Sucket Spoon, 1690 by CK
Sucket Spoon - Combined Spoon and Fork - London circa 1690 by Christopher Kemble - 14.6cm long; 10g - GN/6900
A sucket spoon was a fruit eating utensil with two prongs to one end and a spoon bowl to the other. Suckets were a late 17th century delicacy consisting of dried fruit and citrus peels in a sweet syrup. The fork end was designed for spearing the fruit, while the small spoon was used for scooping up the syrup.
This example has the diagnostic two pronged fork to one end, spoon bowl to the other and a flat plank-like stem with squared centre in the middle. The bowl is decorated with a ribbed rattail in the manner of trefid spoons from the 1680's/90's. The spoon is in excellent condition throughout.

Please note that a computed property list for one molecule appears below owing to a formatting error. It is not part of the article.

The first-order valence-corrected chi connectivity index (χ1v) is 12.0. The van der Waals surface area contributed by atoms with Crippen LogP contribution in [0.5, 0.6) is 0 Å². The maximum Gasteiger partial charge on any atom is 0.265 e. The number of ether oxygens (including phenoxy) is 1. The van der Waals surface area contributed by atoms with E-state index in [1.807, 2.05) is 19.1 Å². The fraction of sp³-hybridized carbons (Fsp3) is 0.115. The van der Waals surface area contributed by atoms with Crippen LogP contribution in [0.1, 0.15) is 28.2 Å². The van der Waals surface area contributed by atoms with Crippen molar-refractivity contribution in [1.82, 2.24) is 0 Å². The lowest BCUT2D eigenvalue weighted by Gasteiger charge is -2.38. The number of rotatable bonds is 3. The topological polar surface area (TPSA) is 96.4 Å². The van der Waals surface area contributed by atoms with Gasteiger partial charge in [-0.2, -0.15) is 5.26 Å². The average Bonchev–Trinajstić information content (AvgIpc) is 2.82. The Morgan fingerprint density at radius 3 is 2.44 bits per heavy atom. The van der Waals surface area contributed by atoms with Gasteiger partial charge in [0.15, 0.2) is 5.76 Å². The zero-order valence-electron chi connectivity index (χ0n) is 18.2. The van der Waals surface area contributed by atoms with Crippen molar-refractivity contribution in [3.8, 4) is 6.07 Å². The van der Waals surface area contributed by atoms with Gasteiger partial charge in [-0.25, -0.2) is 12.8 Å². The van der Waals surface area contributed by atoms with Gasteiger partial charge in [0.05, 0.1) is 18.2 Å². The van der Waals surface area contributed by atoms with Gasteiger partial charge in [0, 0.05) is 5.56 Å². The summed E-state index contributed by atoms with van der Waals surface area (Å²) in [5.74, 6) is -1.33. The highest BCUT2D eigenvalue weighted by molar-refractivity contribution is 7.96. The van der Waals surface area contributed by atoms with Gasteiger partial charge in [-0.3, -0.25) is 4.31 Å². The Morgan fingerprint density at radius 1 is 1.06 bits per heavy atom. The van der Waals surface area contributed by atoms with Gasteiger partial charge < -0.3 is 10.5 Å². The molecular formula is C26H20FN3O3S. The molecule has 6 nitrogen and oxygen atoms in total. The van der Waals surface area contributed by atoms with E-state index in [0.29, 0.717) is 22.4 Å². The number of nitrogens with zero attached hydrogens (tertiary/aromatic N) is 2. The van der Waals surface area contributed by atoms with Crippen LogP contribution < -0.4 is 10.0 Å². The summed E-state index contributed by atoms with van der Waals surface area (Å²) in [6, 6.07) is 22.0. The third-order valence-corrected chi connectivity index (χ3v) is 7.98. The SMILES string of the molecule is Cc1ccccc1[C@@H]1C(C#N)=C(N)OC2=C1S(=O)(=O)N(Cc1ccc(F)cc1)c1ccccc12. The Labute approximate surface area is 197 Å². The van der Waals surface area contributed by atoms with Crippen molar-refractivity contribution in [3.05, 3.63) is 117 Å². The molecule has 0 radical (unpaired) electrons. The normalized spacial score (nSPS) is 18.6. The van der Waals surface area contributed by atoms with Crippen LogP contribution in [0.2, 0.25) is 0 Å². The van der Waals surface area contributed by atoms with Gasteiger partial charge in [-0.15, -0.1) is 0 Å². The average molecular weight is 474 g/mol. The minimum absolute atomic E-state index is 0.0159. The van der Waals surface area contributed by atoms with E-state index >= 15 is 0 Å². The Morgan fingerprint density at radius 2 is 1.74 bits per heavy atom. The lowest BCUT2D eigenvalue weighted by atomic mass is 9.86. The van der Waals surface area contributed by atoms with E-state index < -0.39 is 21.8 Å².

Sucket spoons from the 17th century are very rarely fully marked and often not marked at all. This example bears a maker's mark which appears to be "CI" or more likely the "I" is the upright of another letter. Following scrutiny of Jackson and Mitchell "Silversmiths in Elizabethan & Stuart England"; the most likely candidate would be Christopher Kemble ("CK" maker's mark) who was working during the latter quarter of the 17th century.